The city is considering allowing city codes to include "apodments," which are akin to a rooming house.
Coho Real Estate Group hopes to open one of the living spaces at a rundown, two-story house near Snohomish High School, at 402 Ave. E. Monthly rents would be around $400 and $500.
"We feel there is a need for affordable housing in Snohomish," said Chris Koh, Coho developer and property manager.
The company owns and runs apartments and apodments complexes in Everett, the University District and Olympia.
But the plan is upsetting neighbors, who argue that the proposal would hurt the character of the neighborhood, which is zoned for single-family homes.
The planning commission is set to hear public comment on the zoning change at its April 3 meeting.
Coho Real Estate Group's proposal calls for 25 rooms in the building at about 200 square feet and include a bathroom. Tenants share a common kitchen and a laundry room.
Koh said he is willing to meet with neighbors to show how his company oversees their properties. Tenants come from people who are already living in the community.
Still, neighbor Ardie McLean, who lives a block from the property, has heard negative reviews from other properties managed by Coho. She worries that apodments chiefly attract people without any investment in the community.
"I don't want to see this at a single-family zone and near a high school," McLean said. Convert it into something already allowed, she said. "Have a condo for six or eight people, max."
She hopes to gather 100 signatures on a petition opposing the proposal in time for the hearing.
Koh declined to comment what would the company do if the city does not change its city code.
Currently, the planning commission is working on two proposed ordinances about the issue.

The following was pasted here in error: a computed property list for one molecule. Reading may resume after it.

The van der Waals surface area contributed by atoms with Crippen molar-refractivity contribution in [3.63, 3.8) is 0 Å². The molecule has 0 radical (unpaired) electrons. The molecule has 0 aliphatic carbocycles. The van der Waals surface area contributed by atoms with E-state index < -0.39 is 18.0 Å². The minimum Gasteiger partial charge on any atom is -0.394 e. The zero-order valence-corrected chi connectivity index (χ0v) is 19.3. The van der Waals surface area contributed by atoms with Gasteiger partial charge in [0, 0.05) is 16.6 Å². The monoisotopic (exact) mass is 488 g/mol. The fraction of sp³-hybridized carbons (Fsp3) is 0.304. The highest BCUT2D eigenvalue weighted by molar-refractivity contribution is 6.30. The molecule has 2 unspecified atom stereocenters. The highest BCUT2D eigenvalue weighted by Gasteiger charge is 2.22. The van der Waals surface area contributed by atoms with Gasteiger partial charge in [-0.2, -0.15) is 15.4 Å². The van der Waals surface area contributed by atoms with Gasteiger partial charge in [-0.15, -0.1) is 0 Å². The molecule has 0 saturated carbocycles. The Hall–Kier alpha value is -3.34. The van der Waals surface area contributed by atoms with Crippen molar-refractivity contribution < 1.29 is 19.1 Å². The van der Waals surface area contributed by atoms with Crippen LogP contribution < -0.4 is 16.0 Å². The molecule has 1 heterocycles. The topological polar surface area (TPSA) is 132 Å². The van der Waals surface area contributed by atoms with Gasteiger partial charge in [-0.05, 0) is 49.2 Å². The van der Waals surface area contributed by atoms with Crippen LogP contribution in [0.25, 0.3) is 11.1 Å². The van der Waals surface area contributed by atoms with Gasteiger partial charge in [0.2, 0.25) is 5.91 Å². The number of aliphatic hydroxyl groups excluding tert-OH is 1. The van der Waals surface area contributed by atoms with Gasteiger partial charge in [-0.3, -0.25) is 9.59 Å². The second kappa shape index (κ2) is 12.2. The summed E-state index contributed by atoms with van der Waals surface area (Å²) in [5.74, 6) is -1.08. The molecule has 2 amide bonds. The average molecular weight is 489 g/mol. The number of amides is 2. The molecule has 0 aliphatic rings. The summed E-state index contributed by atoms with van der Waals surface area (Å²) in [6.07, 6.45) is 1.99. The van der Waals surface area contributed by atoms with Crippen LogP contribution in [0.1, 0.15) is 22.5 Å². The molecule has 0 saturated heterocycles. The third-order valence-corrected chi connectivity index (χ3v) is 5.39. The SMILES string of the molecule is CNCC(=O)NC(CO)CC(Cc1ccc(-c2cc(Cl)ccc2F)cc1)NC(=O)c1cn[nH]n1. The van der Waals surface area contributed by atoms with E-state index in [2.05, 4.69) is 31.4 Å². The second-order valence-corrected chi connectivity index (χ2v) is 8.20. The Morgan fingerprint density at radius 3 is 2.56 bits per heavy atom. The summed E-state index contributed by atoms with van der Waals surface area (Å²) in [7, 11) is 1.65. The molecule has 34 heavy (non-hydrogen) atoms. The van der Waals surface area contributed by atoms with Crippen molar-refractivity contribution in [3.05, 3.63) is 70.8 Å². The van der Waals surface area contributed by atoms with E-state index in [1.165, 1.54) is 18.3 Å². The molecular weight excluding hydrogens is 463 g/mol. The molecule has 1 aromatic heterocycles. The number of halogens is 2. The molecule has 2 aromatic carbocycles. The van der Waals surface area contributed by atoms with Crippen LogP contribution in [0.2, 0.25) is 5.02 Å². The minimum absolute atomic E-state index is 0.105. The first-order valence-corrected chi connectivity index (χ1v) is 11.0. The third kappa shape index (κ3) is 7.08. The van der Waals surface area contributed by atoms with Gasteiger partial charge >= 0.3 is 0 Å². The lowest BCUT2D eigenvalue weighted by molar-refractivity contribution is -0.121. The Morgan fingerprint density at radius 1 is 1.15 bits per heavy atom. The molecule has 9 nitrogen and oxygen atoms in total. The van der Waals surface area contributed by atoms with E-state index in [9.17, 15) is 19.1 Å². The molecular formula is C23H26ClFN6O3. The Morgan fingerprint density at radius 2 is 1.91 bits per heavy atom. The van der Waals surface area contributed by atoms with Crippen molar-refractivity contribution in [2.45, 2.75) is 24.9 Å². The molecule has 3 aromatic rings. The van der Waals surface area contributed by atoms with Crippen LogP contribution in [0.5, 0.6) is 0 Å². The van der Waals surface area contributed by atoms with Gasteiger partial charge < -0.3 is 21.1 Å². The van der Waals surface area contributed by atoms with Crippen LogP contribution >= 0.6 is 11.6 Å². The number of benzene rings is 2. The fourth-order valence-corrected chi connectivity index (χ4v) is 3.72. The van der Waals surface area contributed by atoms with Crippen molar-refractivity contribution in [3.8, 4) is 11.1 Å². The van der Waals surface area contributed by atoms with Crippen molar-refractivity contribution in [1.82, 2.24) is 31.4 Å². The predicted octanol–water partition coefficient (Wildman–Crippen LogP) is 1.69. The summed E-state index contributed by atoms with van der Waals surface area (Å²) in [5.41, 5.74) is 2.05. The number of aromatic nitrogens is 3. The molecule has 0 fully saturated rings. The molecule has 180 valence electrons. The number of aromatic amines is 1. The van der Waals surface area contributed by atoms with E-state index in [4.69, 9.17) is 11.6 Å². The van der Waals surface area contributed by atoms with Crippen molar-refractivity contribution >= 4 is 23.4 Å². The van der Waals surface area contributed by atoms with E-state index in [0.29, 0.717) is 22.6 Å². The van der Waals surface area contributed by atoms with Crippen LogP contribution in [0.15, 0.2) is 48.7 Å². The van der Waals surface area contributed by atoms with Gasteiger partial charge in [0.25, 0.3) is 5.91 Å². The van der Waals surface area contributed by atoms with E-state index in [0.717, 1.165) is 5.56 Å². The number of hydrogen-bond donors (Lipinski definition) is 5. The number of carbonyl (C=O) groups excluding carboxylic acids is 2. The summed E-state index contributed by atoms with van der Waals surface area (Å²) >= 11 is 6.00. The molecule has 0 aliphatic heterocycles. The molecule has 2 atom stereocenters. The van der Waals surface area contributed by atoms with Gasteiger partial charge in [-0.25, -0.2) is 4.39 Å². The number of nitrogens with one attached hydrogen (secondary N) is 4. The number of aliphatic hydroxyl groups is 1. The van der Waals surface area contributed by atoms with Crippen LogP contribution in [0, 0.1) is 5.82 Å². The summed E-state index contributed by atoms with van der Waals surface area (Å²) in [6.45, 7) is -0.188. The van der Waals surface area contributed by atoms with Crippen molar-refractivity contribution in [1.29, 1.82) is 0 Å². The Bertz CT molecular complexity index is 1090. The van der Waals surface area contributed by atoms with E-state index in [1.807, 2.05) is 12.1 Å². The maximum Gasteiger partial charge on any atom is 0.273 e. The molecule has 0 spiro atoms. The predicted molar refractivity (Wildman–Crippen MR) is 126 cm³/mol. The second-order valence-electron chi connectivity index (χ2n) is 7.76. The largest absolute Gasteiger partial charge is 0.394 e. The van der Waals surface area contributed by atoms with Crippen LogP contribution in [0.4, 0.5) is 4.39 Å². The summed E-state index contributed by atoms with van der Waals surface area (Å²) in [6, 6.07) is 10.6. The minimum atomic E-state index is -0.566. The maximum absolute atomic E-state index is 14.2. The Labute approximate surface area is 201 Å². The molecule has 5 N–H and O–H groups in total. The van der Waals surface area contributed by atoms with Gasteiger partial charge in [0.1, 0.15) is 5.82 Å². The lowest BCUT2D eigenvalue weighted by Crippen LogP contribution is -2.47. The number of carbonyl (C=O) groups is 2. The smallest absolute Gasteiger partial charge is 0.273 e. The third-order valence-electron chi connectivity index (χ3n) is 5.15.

According to city code, a living unit is required to have its own kitchen. One of the ordinances would allow rooming houses with shared kitchens, and the second would allow the city council to decide if rooming houses, such as apodments, are appropriate in areas zoned for single family homes, planning manager Owen Dennison said.
The ordinance also limits the number of tenants by how many parking spaces are available. In this case, there are about 15 parking spaces, he said.
The house has been vacant since 2008. Previous owners were trying to renovate it to make it a assisted living facility, Dennison said.
So far, the city has heard more from people against the idea, city manager Larry Bauman said.
The city has no stake on the issue. It is just trying to find a solution to fix a building that neighbors describe as an "eyesore."
"The incentive for us is trying to find a use that allows the owner to maintain and prevent the decay of the property," Bauman said.
The planning commission hearing is set for 7 p.m. April 3, George Gilbertson Boardroom, 1601 Ave. D.
Alejandro Dominguez: 425-339-3422; adominguez @heraldnet.com.
More Local News Headlines
County employee union accuses Mark Roe of unfair labor practices Grab the boots and umbrella: Rain’s on the way Volunteers needed for Audubon’s annual bird count And they’re off: State fair opens with animal races Water-saving plan is working, but keep it up, city says Front Porch: Marysville seeks salary commissioner Opportunities The arguments behind tech-track career paths
Our new comment system is not supported in IE 7. Please upgrade your browser here.